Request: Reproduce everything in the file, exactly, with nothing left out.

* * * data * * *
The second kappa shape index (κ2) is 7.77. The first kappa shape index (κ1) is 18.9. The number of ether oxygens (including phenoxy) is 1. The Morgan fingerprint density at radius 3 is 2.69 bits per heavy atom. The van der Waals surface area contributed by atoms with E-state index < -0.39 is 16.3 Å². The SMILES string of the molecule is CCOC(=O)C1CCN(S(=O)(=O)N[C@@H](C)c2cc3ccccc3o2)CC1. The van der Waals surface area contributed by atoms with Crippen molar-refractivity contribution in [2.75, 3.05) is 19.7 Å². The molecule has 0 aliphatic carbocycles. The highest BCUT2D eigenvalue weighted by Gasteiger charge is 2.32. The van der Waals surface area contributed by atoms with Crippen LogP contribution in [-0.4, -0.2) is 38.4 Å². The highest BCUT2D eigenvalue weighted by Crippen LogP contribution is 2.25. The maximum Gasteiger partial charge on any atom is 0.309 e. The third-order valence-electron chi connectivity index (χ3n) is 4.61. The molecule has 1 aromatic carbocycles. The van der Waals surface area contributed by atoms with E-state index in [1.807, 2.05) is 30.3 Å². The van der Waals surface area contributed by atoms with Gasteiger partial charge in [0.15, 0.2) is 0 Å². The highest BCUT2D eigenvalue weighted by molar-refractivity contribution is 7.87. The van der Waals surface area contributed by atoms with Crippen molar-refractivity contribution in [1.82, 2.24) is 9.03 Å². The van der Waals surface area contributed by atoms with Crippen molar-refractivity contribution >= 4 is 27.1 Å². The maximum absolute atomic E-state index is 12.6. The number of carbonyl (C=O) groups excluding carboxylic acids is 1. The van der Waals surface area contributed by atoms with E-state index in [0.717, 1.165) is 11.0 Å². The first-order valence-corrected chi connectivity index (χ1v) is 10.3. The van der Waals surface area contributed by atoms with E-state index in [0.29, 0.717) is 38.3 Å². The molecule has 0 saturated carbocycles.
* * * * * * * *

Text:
The second kappa shape index (κ2) is 7.77. The first kappa shape index (κ1) is 18.9. The number of ether oxygens (including phenoxy) is 1. The Morgan fingerprint density at radius 3 is 2.69 bits per heavy atom. The van der Waals surface area contributed by atoms with E-state index < -0.39 is 16.3 Å². The SMILES string of the molecule is CCOC(=O)C1CCN(S(=O)(=O)N[C@@H](C)c2cc3ccccc3o2)CC1. The van der Waals surface area contributed by atoms with Crippen molar-refractivity contribution in [2.75, 3.05) is 19.7 Å². The molecule has 0 aliphatic carbocycles. The highest BCUT2D eigenvalue weighted by Gasteiger charge is 2.32. The van der Waals surface area contributed by atoms with Crippen LogP contribution in [-0.4, -0.2) is 38.4 Å². The highest BCUT2D eigenvalue weighted by Crippen LogP contribution is 2.25. The maximum Gasteiger partial charge on any atom is 0.309 e. The third-order valence-electron chi connectivity index (χ3n) is 4.61. The molecule has 1 aromatic carbocycles. The van der Waals surface area contributed by atoms with E-state index in [1.807, 2.05) is 30.3 Å². The van der Waals surface area contributed by atoms with Gasteiger partial charge in [0.15, 0.2) is 0 Å². The highest BCUT2D eigenvalue weighted by molar-refractivity contribution is 7.87. The van der Waals surface area contributed by atoms with Crippen molar-refractivity contribution in [1.82, 2.24) is 9.03 Å². The van der Waals surface area contributed by atoms with Crippen molar-refractivity contribution >= 4 is 27.1 Å². The maximum absolute atomic E-state index is 12.6. The number of carbonyl (C=O) groups excluding carboxylic acids is 1. The van der Waals surface area contributed by atoms with E-state index in [0.717, 1.165) is 11.0 Å². The first-order valence-corrected chi connectivity index (χ1v) is 10.3. The van der Waals surface area contributed by atoms with E-state index in [0.29, 0.717) is 38.3 Å². The molecule has 0 saturated carbocycles.